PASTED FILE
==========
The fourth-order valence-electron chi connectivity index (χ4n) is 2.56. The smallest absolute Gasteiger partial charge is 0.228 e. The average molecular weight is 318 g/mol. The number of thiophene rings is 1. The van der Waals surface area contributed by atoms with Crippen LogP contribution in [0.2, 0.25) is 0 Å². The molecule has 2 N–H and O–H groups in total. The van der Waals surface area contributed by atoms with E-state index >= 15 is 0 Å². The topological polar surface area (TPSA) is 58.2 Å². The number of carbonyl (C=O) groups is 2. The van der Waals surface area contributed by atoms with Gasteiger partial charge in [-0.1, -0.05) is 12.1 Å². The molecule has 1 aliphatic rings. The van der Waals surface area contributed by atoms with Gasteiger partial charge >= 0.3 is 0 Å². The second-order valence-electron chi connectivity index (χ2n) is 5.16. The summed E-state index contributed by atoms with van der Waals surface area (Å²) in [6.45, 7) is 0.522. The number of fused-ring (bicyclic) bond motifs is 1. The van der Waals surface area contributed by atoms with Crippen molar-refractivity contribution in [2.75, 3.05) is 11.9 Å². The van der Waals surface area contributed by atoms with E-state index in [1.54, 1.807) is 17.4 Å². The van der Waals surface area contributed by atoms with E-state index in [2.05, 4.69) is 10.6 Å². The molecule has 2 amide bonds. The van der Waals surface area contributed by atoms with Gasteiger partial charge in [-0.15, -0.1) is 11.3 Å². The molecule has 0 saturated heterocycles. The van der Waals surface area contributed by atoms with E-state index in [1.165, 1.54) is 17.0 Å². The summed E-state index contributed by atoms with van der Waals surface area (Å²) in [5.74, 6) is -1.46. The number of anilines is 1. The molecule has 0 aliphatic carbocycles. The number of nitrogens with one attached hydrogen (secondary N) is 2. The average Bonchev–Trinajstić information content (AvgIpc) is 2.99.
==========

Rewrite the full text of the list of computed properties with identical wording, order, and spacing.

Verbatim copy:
The fourth-order valence-electron chi connectivity index (χ4n) is 2.56. The smallest absolute Gasteiger partial charge is 0.228 e. The average molecular weight is 318 g/mol. The number of thiophene rings is 1. The van der Waals surface area contributed by atoms with Crippen LogP contribution in [0.2, 0.25) is 0 Å². The molecule has 2 N–H and O–H groups in total. The van der Waals surface area contributed by atoms with E-state index >= 15 is 0 Å². The topological polar surface area (TPSA) is 58.2 Å². The number of carbonyl (C=O) groups is 2. The van der Waals surface area contributed by atoms with Gasteiger partial charge in [-0.1, -0.05) is 12.1 Å². The molecule has 1 aliphatic rings. The van der Waals surface area contributed by atoms with Gasteiger partial charge >= 0.3 is 0 Å². The second-order valence-electron chi connectivity index (χ2n) is 5.16. The summed E-state index contributed by atoms with van der Waals surface area (Å²) in [6.45, 7) is 0.522. The number of fused-ring (bicyclic) bond motifs is 1. The van der Waals surface area contributed by atoms with Crippen molar-refractivity contribution in [2.75, 3.05) is 11.9 Å². The van der Waals surface area contributed by atoms with E-state index in [1.54, 1.807) is 17.4 Å². The van der Waals surface area contributed by atoms with E-state index in [2.05, 4.69) is 10.6 Å². The molecule has 2 amide bonds. The van der Waals surface area contributed by atoms with Gasteiger partial charge in [-0.15, -0.1) is 11.3 Å². The molecule has 0 saturated heterocycles. The van der Waals surface area contributed by atoms with E-state index in [1.165, 1.54) is 17.0 Å². The summed E-state index contributed by atoms with van der Waals surface area (Å²) in [5.74, 6) is -1.46. The number of anilines is 1. The molecule has 0 aliphatic carbocycles. The number of nitrogens with one attached hydrogen (secondary N) is 2. The average Bonchev–Trinajstić information content (AvgIpc) is 2.99.